Actor/comedian David Cross left Atlanta in 1982 after high school to seek fresh climes in New York City. He’s never turned back.
“I don’t hate Atlanta,” he said in an interview last week to promote his upcoming Tabernacle standup comedy show and Barnes & Noble book signing Saturday (UPDATE: the book signing was cancelled Thursday, no explanation given.). “I really don’t. I’m just disappointed by it. I think it’s overgrown and traded a lot of its charm for corporate strip malls.”
Cross, best known for his role on the Emmy-winning Fox comedy “Arrested Development,” still comes back to town a couple times of year to see friends and family. He especially likes East Atlanta, which maintains a bohemian, non-corporate feel.
“It feels like a community, a village,” he said. “That’s why I love New York.”
The cover of his book “I Drink For a Reason” features a photo of him looking pensive as he waits to board a plane at the Delta gate in New York before a trip last Thanksgiving to Atlanta.
He had his girlfriend and actress Amber Tamblyn take pictures of him waiting in line to get on the plane to show “how dehumanizing it is.” But he didn’t like those and opted for the more staid shot of him just sitting. Cross, by the way, gives Tamblyn a rather explicit shout out on his author flap bio. “She laughed,” he said. “She told her dad. He laughed even harder.”
He also has a surfeit of “blurbs” on his book cover. He said the publisher Grand Central Publishing insisted on him getting his friends to write blurbs. As a result, some are serious, many are amusingly facetious. The funniest is courtesy of actor Paul Rudd: “One of the funniest books I’ve ever skimmed!”
One blurb even compares him to Sen. Al Franken, a comic-cum-politician. Cross doesn’t rule out the possibility “way way way down the line. It might be something I’m interested in.” But he figures given his Atheist ways, he’d never get elected.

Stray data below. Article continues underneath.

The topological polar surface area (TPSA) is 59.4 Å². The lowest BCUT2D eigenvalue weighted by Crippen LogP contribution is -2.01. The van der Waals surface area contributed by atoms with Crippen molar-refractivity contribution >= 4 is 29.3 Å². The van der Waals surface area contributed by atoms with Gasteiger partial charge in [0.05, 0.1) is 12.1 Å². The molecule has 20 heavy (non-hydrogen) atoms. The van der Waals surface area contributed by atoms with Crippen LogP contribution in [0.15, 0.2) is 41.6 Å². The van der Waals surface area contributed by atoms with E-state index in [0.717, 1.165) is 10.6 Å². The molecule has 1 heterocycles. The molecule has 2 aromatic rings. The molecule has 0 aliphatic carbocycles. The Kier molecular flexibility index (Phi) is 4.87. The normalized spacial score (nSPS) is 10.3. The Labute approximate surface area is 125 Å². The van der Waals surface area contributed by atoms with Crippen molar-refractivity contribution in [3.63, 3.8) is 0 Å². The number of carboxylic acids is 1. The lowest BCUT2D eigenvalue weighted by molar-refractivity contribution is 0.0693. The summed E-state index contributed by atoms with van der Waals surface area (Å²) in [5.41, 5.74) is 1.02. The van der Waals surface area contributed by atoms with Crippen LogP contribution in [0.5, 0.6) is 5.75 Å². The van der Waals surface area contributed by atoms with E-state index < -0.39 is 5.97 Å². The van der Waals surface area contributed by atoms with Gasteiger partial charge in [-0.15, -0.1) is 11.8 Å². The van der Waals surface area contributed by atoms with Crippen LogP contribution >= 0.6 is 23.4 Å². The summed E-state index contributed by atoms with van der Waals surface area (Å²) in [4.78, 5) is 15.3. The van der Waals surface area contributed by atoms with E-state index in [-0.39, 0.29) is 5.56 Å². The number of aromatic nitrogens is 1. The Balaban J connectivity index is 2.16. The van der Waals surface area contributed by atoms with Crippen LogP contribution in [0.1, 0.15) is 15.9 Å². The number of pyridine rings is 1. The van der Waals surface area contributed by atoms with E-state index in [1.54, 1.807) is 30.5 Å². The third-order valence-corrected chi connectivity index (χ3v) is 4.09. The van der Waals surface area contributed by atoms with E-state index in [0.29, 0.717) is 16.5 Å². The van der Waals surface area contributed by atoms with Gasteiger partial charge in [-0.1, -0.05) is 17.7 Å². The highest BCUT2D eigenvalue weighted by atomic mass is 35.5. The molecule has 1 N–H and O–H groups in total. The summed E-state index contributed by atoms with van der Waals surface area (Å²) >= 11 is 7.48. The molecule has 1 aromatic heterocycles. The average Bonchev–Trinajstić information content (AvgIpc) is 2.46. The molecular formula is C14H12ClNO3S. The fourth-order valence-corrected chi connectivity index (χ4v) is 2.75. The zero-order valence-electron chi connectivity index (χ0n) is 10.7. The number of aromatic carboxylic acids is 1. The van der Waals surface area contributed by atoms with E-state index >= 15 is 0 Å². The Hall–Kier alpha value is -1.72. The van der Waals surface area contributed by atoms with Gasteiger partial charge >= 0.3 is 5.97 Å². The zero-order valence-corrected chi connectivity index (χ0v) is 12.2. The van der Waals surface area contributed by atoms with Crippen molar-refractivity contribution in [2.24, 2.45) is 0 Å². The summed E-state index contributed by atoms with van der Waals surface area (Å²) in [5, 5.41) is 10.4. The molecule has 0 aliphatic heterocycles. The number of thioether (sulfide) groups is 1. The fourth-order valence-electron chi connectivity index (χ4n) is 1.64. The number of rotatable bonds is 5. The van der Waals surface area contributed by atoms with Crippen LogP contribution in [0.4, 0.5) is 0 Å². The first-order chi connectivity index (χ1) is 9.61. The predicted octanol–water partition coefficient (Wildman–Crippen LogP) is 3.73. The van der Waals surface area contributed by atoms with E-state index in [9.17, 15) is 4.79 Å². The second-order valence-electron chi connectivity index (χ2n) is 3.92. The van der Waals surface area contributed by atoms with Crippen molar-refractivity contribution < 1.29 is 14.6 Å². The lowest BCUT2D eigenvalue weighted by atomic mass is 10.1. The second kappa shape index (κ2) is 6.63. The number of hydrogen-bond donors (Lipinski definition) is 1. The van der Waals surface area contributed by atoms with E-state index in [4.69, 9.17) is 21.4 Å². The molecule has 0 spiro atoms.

The book is a collection of essays, ranging from pure satire (an imaginary Fox TV executive meeting, a “Top Ten Top Ten Lists List”) to personal commentary (how evil Valentine’s Day is, why he hates Jim Belushi) to political thoughts (why God wants Mary J. Blige to have “bling,” what a jerk Bill O’Reilly is).
The potpourri is a bit like his standup show.
“I did not want to do a memoir,” said Cross, 45. “I didn’t want to do an anecdotal biography about my life in show business. I think that’s for later in life. And my ego isn’t that big either.”
He decided the mix-and-match approach worked best: “I didn’t want to restrict myself.”
The book landed on the New York Times bestseller list last month. “It was very much a surprise and certainly gratifying,” he said. “What’s even more surprising is how low the bar is set for that type of thing. I just naively assumed that it would take 100,000 copies to make it, like CDs. But you get 30,000 books sold and the publisher is [expletive] overjoyed.”
Cross enjoyed Bill Maher’s film “Religulous,” which questions religion. “He’s definitely preaching to the converted, no pun intended,” Cross said. “It was still fun to watch. It’s not like it was going to change my mind. It was funny and enjoyable.”
And while has badmouthed big corporate entities, he reluctantly has to give props to Whole Foods, which recently moved into his neighborhood. “New York is the last place you need a Whole Foods because there’s already a green market, a Polish meat place, a cheese place, all the stuff you need within five square blocks. Having said that, I had to go to a barbecue and popped in to get a bunch of stuff. It was all [expletive] great! I wanted to hate it but it was all good, including the ribs. They have their own in-house smoker! I’m rich so for me, it’s fine. I can afford it. But I still try to frequent the mom and pops.”
What does he think of Atlantic Station? “The idea is cool but the shops in it aren’t. There’s nothing wrong with the idea of mixed-use development where people live and can go downstairs to shop. It’s all charmless. There’s no character. I live in a pre-war 12-story building and downstairs I have all I need at my feet. There’s no Fox Sports Grill. There is a sports bar.”
As a teen-ager, he started doing standup at the Comedy Spot and the Punchline in the early 1980s. The Punchline, of course, is still open to this day. “I was so happy to have a stage to start doing [expletive] on,” he said. The space, he added ,”suits Atlanta to a tee.”
And what is Cross reading right now? The 2003 book “Under the Banner of Heaven,” by Jon Krakauer, so “I can have my facts straight” when talking about Mormonism. “He’s a great writer, very very studious. He does extensive research. I love his writing. His imagery is great.”
IF YOU GO TO THE CONCERT
8 p.m. Saturday, October 17
152 Luckie Street / 145 Nassau Street
Atlanta, GA 30303
IF YOU GO TO THE BOOK SIGNING (UPDATE: BOOK SIGNING HAS BEEN CANCELLED)David Cross signs “I Drink For a Reason”
Saturday, October 17, 200
Barnes & Noble
2900 Peachtree Road NE
Atlanta, GA 30305